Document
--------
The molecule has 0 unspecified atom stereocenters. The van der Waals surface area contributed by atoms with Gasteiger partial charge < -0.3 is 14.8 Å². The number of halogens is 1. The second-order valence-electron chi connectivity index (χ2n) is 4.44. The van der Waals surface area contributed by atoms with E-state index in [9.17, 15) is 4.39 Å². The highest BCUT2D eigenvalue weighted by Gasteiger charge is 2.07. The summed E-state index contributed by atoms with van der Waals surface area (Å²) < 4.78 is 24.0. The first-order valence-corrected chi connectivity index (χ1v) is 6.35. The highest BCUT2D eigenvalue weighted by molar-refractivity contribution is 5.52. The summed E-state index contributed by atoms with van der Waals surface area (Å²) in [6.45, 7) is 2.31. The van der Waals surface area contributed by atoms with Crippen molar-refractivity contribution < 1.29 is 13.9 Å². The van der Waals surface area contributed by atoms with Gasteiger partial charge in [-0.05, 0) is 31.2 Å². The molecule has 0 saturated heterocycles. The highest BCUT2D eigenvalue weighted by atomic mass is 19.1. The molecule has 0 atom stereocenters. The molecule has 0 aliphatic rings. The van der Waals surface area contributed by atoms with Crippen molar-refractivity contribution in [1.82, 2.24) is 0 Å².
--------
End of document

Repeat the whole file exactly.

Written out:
The molecule has 0 unspecified atom stereocenters. The van der Waals surface area contributed by atoms with Gasteiger partial charge < -0.3 is 14.8 Å². The number of halogens is 1. The second-order valence-electron chi connectivity index (χ2n) is 4.44. The van der Waals surface area contributed by atoms with E-state index in [9.17, 15) is 4.39 Å². The highest BCUT2D eigenvalue weighted by Gasteiger charge is 2.07. The summed E-state index contributed by atoms with van der Waals surface area (Å²) < 4.78 is 24.0. The first-order valence-corrected chi connectivity index (χ1v) is 6.35. The highest BCUT2D eigenvalue weighted by molar-refractivity contribution is 5.52. The summed E-state index contributed by atoms with van der Waals surface area (Å²) in [6.45, 7) is 2.31. The van der Waals surface area contributed by atoms with Crippen molar-refractivity contribution < 1.29 is 13.9 Å². The van der Waals surface area contributed by atoms with Gasteiger partial charge in [-0.05, 0) is 31.2 Å². The molecule has 0 saturated heterocycles. The highest BCUT2D eigenvalue weighted by atomic mass is 19.1. The molecule has 0 atom stereocenters. The molecule has 0 aliphatic rings. The van der Waals surface area contributed by atoms with Crippen molar-refractivity contribution in [1.82, 2.24) is 0 Å².